It was reminiscent of the featureless John Major’s unexpected elevation to party leader in 1990 when Margaret Thatcher was overthrown. But as someone who had fought his way up from low beginnings, Mr. Major showed a lot of skill and cunning in dealing with a reborn and increasingly potent Labour Party. Mrs. May showed timidity, frigidity, and rigidity in the face of an extremely fragile Labour Party that had been hijacked by its “loonie left” activist base.

On paper, her decision to call the 2017 election made sense. The Conservative Party had a narrow majority in the House of Commons, but had a 20-point lead in opinion polls. If that lead had been maintained in a general election, it would have given her the powerful majority she needed to push any future deal—even one as flawed as the one the EU finally granted her—through parliament. But the glare of the election campaign exposed her weaknesses as a political campaigner, and that 20-point lead shrank to two points on election day. The Conservatives, while still the biggest party, lost their majority and had to rely on the small but flinty Democratic Unionist Party from Northern Ireland.

After this disaster, Mrs. May should have departed or been deposed by her party, but fear of opening up the schism between No Dealers and Cuck Dealers meant that the Party decided to continue white-knighting for her. The schism soon opened up anyway.

More troubling is the fact that Mrs. May did not step down. She was clearly not a natural as PM, and her luck was never good. It was obvious that the Europeans saw her as someone they could toy with. Her administration smelt of failure.

After the disastrous 2017 election, she could have resigned with dignity, consoling herself that she had reached the top of her profession, albeit as a historical footnote. Instead she stayed to drain dry the cup of failure.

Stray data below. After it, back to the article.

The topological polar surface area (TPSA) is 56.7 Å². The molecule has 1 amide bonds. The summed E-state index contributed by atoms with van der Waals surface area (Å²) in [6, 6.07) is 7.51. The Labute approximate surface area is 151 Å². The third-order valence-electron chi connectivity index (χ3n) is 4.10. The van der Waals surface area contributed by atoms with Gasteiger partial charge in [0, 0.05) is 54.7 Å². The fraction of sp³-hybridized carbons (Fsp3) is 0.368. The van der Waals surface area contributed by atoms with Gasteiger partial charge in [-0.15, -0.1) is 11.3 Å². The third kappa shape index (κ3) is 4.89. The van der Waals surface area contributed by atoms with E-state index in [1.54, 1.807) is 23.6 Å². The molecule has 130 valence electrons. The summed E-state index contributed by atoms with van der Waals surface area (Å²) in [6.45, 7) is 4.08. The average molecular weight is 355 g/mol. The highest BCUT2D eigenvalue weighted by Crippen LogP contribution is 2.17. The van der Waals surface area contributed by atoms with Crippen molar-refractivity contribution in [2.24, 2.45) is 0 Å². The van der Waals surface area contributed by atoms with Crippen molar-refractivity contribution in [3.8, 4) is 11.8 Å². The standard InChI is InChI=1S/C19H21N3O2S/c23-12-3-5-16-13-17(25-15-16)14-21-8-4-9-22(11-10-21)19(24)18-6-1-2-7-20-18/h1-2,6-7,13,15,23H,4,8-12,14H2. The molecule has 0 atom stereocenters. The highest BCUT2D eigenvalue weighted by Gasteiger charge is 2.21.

Mrs. May’s determination to stay on as Prime Minister suggests that she may have enjoyed the humiliation through which she put herself and her country. She almost seemed to get a kick out of being summoned to Brussels to be treated like a piece of furniture.

Perhaps the best clue to what was going in Theresa May’s mind came during her disastrous “coughing” speech at the Conservative Party conference in 2017. She wore a bracelet of self-portraits by the Mexican communist, Trotsky bed-mate, and feminist icon Frida Kahlo—an unlikely accessory for a Conservative leader.

Deborah Shaw, who usually writes about film, wrote this in the Independent:

In previous work I have noted that Kahlo has been co-opted by a range of groups and has become what her fans and admirers desire her to be: a symbol for Mexicans, Mexican Americans, Latinos in the US, feminists and LGBTQ people all over the world, who take from her what fits their identity needs. Even so—she is not usually co-opted by representatives of conservative agendas, which is what has made the Frida bracelet story so newsworthy.

Kahlo suffered all her life after a serious traffic accident when she was 18 years old. Miss Shaw speculated that “Kahlo’s long battle with pain—so often referenced in her work—may present the Prime Minister with the ideal symbol for her own political travails,” noting Kahlo’s “triumph over adversity.”

There may be something to this, but all prime ministers suffer from betrayal and unpopularity. Mrs. May repeatedly put herself and her country in deeply painful and humiliating situations.

Nor did Frida Kahlo “triumph over adversity.” She was dependent on painkillers and died at age 47, probably from a deliberate drug overdose. She was suffering from a number of health problems—including a leg amputated at the knee for gangrene the year before—and was miserable over her husband’s many infidelities.

Mrs. May seems to see the pain rather than any supposed triumph; hers was an untriumphant political career.